There were two characteristic features of the Athenian economy
in the fifth and fourth centuries: 1) the traditional way of
dealing with landed estates
and farming was preserved, these being the most reliable sources
of income; and 2) there was a spirit of adventure, as expressed
via progress in trade and the
development of a banking
Tilling the land, trading voyages, and the slave trade,
together with tribute from the allies: all these
significantly strengthened both private property and the
coffers of the polis.
The Athenian hegemony's
expansionism and consolidation brought the city enormous
wealth; and enabled her - even when defeated in the
Peloponnesian War - to adopt a policy of social welfare.
She thus introduced institutions such as the Theoric fund and public pay - an
opportunity for the citizens to augment their income.
Athenians' relations with their state were marked by
a tendency to mutual exploitation. Athens increased her
revenues by a sophisticated tax system, and also by
(sponsorship) to citizens of means. The latter in turn
undertook their obligations gladly, as a rule, though
occasionally they would try and dodge them by concealing
The Athenian population can be divided, on the basis of economic
obligations, as follows:
||The 'liturgic' class. This consisted of
300 or so persons (fewer no doubt in the opening decades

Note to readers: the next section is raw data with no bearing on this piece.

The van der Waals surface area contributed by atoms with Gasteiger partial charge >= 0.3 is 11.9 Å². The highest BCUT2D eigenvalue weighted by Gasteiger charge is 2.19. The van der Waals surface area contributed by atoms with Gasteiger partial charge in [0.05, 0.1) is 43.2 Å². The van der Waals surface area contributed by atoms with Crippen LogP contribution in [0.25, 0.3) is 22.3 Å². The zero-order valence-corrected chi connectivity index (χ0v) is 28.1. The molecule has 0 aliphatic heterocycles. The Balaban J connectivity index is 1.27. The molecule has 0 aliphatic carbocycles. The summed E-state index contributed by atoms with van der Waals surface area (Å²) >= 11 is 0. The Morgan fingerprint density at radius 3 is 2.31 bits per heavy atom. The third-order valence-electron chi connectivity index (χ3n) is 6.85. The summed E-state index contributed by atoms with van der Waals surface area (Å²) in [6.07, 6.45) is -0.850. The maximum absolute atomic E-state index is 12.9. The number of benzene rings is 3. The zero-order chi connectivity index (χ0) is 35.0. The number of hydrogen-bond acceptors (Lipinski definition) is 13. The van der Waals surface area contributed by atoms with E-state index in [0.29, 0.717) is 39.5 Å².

of the fourth century). The sources describe them as wealthy.
The members of this class took the economic strain of the
'liturgies', and the estate of each was (in the fourth
century at least) of the order of three to four talents.
||The propertied class. This was made up of
1,200 men whose estate came to not more than one talent.
||Payers of eisphora (property-tax).
At the end of the fourth century these were, it has been
calculated, not more than 6000 or so citizens. The estate
of each was valued at not less than 2,500 drachmae.
||The hoplite class. This was composed of
the citizen infantry, who numbered about nine thousand by
the end of the fourth century and whose estate was in
excess of 2,000 drachmae.
||The thetes class. At the end of
the fourth century about 11,000 men, with an estate of
less than 2,000 drachmae.
||Finally, those whom our sources describe
as poor, meaning penniless.
Below is a short description of some aspects of
Athenian economic life, based partly on the works of Thucydides,
Xenophon and Aristotle, but mainly on surviving speeches and
|Subdivisions of the Athenian coinage:
||6 obols = 1 drachma
||100 drachmae = 1 mna
||60 mnae = 1 talent = 6.000 drachmae